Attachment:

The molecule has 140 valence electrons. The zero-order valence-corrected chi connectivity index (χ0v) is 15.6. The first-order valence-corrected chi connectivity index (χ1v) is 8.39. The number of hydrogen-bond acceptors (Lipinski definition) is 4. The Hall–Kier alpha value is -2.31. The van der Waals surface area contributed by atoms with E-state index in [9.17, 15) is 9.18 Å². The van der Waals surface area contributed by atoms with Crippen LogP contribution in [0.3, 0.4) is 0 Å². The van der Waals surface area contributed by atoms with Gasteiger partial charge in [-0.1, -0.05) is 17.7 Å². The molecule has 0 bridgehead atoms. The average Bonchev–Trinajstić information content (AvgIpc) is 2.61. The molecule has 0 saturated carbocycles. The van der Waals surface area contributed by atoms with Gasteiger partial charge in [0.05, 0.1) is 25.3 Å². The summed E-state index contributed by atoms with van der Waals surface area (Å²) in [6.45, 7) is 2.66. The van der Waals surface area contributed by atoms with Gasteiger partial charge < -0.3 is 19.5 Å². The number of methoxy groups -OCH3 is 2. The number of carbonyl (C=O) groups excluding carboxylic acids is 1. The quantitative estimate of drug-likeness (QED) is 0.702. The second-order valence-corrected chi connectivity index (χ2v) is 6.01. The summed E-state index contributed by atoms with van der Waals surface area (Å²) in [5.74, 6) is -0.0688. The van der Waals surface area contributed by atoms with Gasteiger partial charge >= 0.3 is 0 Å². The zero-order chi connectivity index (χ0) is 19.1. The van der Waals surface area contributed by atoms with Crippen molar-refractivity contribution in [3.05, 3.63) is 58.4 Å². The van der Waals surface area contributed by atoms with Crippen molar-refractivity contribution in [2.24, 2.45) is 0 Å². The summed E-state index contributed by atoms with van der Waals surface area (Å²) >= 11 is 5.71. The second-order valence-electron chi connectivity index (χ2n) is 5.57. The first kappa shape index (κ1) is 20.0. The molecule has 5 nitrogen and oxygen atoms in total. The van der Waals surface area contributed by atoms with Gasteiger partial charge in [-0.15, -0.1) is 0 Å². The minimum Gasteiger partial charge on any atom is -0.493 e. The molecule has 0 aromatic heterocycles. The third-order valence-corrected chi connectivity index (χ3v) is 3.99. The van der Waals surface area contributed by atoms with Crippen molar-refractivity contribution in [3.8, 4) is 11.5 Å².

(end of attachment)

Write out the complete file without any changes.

The molecule has 140 valence electrons. The zero-order valence-corrected chi connectivity index (χ0v) is 15.6. The first-order valence-corrected chi connectivity index (χ1v) is 8.39. The number of hydrogen-bond acceptors (Lipinski definition) is 4. The Hall–Kier alpha value is -2.31. The van der Waals surface area contributed by atoms with E-state index in [9.17, 15) is 9.18 Å². The van der Waals surface area contributed by atoms with Crippen LogP contribution in [0.3, 0.4) is 0 Å². The van der Waals surface area contributed by atoms with Gasteiger partial charge in [-0.1, -0.05) is 17.7 Å². The molecule has 0 bridgehead atoms. The average Bonchev–Trinajstić information content (AvgIpc) is 2.61. The molecule has 0 saturated carbocycles. The van der Waals surface area contributed by atoms with Gasteiger partial charge in [0.05, 0.1) is 25.3 Å². The summed E-state index contributed by atoms with van der Waals surface area (Å²) in [6.45, 7) is 2.66. The van der Waals surface area contributed by atoms with Gasteiger partial charge < -0.3 is 19.5 Å². The number of methoxy groups -OCH3 is 2. The number of carbonyl (C=O) groups excluding carboxylic acids is 1. The quantitative estimate of drug-likeness (QED) is 0.702. The second-order valence-corrected chi connectivity index (χ2v) is 6.01. The summed E-state index contributed by atoms with van der Waals surface area (Å²) in [5.74, 6) is -0.0688. The van der Waals surface area contributed by atoms with Gasteiger partial charge >= 0.3 is 0 Å². The zero-order chi connectivity index (χ0) is 19.1. The van der Waals surface area contributed by atoms with Crippen molar-refractivity contribution in [3.05, 3.63) is 58.4 Å². The van der Waals surface area contributed by atoms with Crippen molar-refractivity contribution in [2.24, 2.45) is 0 Å². The summed E-state index contributed by atoms with van der Waals surface area (Å²) >= 11 is 5.71. The second-order valence-electron chi connectivity index (χ2n) is 5.57. The first kappa shape index (κ1) is 20.0. The molecule has 5 nitrogen and oxygen atoms in total. The van der Waals surface area contributed by atoms with Gasteiger partial charge in [-0.15, -0.1) is 0 Å². The minimum Gasteiger partial charge on any atom is -0.493 e. The molecule has 0 aromatic heterocycles. The third-order valence-corrected chi connectivity index (χ3v) is 3.99. The van der Waals surface area contributed by atoms with Crippen molar-refractivity contribution in [3.8, 4) is 11.5 Å².